Scotland in Definition: A History of Scottish Dictionaries
Iseabail Macleod and J. Derrick McClure. John Donald, 2012.
ISBN 9781906566494, 25, 342 [pounds sterling] pp.
This fine book acts as a worthy reminder both to Scots and those furth of Scotland of the great contribution which Scottish lexicographers have made to the study of the native languages of Scotland, to a greater understanding of the English language and, indeed, to the theory and methodology of lexicography itself. By the same token, it also demonstrates how one English enthusiast guided by native wit and great talent could revolutionise the lexicographical study of Gaelic. Despite the many vicissitudes through which scholarly lexicography on the languages of Scotland has passed, the reader is left with a sense of tenacity and forward thinking which is carrying the lexicographical tradition into what appears to be a bright future.
Edited by Iseabail Macleod, whose association with a range of Scots dictionaries is well known and who therefore has insider knowledge for much of the recent history described in the book, and J. Derrick McClure, perhaps the most qualified person to talk about the historical development and codification of both Gaelic and Scots, Scotland in Definition demonstrates a strong sense of single purpose and orderly flow, despite the various chapters being written by different authors. These authors represent some of the most central figures in contemporary Scottish lexicography; there is a strong sense of learned practitioners describing the development and present state of their fields.
The book is divided into three basic parts: Scots Dictionaries; Gaelic Lexicography; and the Scottish contribution to English Dictionaries, with the largest part of the work being devoted to the first topic. The book itself begins with a general introduction by the editors, concerned with providing an historical linguistic ecology for Scotland and also a sense of what is to follow. There are attempts throughout to bridge between different sections and to place what has been reported within the chapters in its wider context. Almost inevitably, the Scots material outweighs the Gaelic. Scots is, of course, a close relative of English which has been dialectalised under the latter for at least 400 years and, moreover, the Dictionary of the Older Scottish Tongue was in many senses a by-product of the Oxford English Dictionary (at least in its inception) and also shared personnel in its set-up phase. But a fundamental even-handedness underlies this apparent discrepancy, with the awareness that the (historical) lexicography of Gaelic is part of the same great stream of Scottish lexicography. Although its origins lie in different, often evangelical or enthusiast traditions (even if the latter is certainly a factor in pre-Scottish National Dictionary Scots lexicography), many of the methodologies and traditions move from Scots to Gaelic (and Gaelic to Scots) apparently effortlessly as have, occasionally, personnel (including Lorna Pike, who has made a considerable impact to the production of this volume).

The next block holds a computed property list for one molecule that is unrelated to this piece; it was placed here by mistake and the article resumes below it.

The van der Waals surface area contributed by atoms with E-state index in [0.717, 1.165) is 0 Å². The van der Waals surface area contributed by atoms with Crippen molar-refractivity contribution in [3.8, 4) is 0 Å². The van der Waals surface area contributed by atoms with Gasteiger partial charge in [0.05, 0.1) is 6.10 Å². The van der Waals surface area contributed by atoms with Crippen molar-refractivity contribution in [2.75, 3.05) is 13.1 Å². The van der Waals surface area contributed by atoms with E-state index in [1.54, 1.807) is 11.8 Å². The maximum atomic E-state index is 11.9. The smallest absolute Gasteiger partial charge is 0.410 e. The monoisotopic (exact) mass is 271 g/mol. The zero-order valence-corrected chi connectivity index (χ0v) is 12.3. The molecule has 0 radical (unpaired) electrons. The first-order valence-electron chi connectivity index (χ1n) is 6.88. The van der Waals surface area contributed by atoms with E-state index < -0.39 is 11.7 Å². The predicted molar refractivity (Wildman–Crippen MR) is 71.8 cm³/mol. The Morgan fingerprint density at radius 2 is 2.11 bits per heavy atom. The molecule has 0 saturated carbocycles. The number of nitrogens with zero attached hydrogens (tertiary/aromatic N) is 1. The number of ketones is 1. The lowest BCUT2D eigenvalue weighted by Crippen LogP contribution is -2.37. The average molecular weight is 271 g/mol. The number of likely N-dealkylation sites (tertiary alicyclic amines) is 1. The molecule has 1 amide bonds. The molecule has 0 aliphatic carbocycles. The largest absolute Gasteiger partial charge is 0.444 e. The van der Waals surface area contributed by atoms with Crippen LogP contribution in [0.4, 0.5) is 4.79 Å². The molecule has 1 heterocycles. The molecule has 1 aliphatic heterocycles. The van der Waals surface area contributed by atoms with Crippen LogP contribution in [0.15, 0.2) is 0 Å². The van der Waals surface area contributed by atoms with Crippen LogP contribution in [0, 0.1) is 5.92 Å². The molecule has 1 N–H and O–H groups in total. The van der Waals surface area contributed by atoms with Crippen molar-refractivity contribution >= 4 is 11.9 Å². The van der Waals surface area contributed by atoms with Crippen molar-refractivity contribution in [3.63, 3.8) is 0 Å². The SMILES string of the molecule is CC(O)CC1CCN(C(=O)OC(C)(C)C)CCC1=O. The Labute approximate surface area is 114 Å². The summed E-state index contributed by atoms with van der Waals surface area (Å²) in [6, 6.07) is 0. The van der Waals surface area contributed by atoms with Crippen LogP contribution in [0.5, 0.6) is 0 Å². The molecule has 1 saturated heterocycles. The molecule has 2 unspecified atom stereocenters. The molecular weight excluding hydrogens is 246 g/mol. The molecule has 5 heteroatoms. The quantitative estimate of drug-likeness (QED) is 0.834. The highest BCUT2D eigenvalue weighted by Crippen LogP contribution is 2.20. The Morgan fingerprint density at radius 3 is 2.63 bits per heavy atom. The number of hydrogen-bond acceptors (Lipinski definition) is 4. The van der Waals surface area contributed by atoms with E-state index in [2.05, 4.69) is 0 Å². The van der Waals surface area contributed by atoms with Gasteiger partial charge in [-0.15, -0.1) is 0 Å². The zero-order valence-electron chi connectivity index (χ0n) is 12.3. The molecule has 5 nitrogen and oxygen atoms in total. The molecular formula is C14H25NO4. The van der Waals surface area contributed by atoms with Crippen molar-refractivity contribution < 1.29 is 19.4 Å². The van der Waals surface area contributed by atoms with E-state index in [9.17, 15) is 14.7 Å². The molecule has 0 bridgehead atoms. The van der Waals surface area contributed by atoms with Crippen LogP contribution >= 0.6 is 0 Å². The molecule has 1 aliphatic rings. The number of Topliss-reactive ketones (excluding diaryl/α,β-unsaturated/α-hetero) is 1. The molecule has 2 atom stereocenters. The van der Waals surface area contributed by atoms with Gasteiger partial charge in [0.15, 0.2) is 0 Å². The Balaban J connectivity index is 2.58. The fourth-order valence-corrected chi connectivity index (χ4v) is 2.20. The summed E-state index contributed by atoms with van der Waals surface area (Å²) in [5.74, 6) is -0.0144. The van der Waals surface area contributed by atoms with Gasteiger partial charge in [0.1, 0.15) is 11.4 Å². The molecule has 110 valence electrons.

Throughout a roughly chronological order is followed, although overlap in time and subject matter between chapters is inevitable. The Scots Dictionaries section begins with 'Lexicography of Scots before 1700', written by Keith Williamson. Williamson demonstrates how the earliest attempts at providing definition were essentially produced by the glossing tradition, before turning to the glossa collecta, the siphoning off of original word and gloss from their context. At a more sophisticated level are glossaries in Latin grammars and in profession specific glossaries, dealing with (among other things) heraldry and legal terms and concepts. Interestingly, English dominates from a relatively early period, with Scots words and phrases apparently adding local colour. J. Derrick McClure continues this discussion by focussing on 'Glossaries and Scotticisms: Lexicography in the Eighteenth Century'. …